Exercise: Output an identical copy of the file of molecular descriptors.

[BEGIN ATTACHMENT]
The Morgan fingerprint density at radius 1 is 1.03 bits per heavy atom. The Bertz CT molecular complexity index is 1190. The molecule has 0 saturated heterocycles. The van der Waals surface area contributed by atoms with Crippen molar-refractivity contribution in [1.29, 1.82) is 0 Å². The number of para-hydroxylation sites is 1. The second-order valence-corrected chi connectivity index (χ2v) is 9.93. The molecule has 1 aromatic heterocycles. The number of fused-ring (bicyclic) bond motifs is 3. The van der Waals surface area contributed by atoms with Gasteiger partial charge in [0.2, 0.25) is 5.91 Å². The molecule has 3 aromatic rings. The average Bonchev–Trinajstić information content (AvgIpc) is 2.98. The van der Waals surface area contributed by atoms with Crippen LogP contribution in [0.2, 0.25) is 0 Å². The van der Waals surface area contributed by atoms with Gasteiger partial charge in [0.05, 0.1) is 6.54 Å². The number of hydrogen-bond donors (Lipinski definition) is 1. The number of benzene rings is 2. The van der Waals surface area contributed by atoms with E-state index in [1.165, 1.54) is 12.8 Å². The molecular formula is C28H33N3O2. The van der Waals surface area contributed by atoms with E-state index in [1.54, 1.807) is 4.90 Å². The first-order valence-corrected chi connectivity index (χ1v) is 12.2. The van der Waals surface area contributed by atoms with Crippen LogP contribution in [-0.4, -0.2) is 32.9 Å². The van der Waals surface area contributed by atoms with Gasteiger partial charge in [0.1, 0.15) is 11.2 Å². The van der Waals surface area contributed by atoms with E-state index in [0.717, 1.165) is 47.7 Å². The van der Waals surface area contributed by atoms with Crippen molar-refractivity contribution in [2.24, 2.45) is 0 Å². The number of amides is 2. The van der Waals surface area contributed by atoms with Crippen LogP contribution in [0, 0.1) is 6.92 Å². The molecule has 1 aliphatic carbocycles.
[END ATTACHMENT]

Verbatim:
The Morgan fingerprint density at radius 1 is 1.03 bits per heavy atom. The Bertz CT molecular complexity index is 1190. The molecule has 0 saturated heterocycles. The van der Waals surface area contributed by atoms with Crippen molar-refractivity contribution in [1.29, 1.82) is 0 Å². The number of para-hydroxylation sites is 1. The second-order valence-corrected chi connectivity index (χ2v) is 9.93. The molecule has 1 aromatic heterocycles. The number of fused-ring (bicyclic) bond motifs is 3. The van der Waals surface area contributed by atoms with Gasteiger partial charge in [0.2, 0.25) is 5.91 Å². The molecule has 3 aromatic rings. The average Bonchev–Trinajstić information content (AvgIpc) is 2.98. The van der Waals surface area contributed by atoms with Crippen LogP contribution in [0.2, 0.25) is 0 Å². The van der Waals surface area contributed by atoms with Gasteiger partial charge in [0.05, 0.1) is 6.54 Å². The number of hydrogen-bond donors (Lipinski definition) is 1. The number of benzene rings is 2. The van der Waals surface area contributed by atoms with E-state index in [1.165, 1.54) is 12.8 Å². The molecular formula is C28H33N3O2. The van der Waals surface area contributed by atoms with E-state index in [1.54, 1.807) is 4.90 Å². The first-order valence-corrected chi connectivity index (χ1v) is 12.2. The van der Waals surface area contributed by atoms with Crippen LogP contribution in [-0.4, -0.2) is 32.9 Å². The van der Waals surface area contributed by atoms with Gasteiger partial charge in [0.1, 0.15) is 11.2 Å². The van der Waals surface area contributed by atoms with E-state index in [0.717, 1.165) is 47.7 Å². The van der Waals surface area contributed by atoms with Crippen molar-refractivity contribution in [2.24, 2.45) is 0 Å². The number of amides is 2. The van der Waals surface area contributed by atoms with Crippen LogP contribution in [0, 0.1) is 6.92 Å². The molecule has 1 aliphatic carbocycles.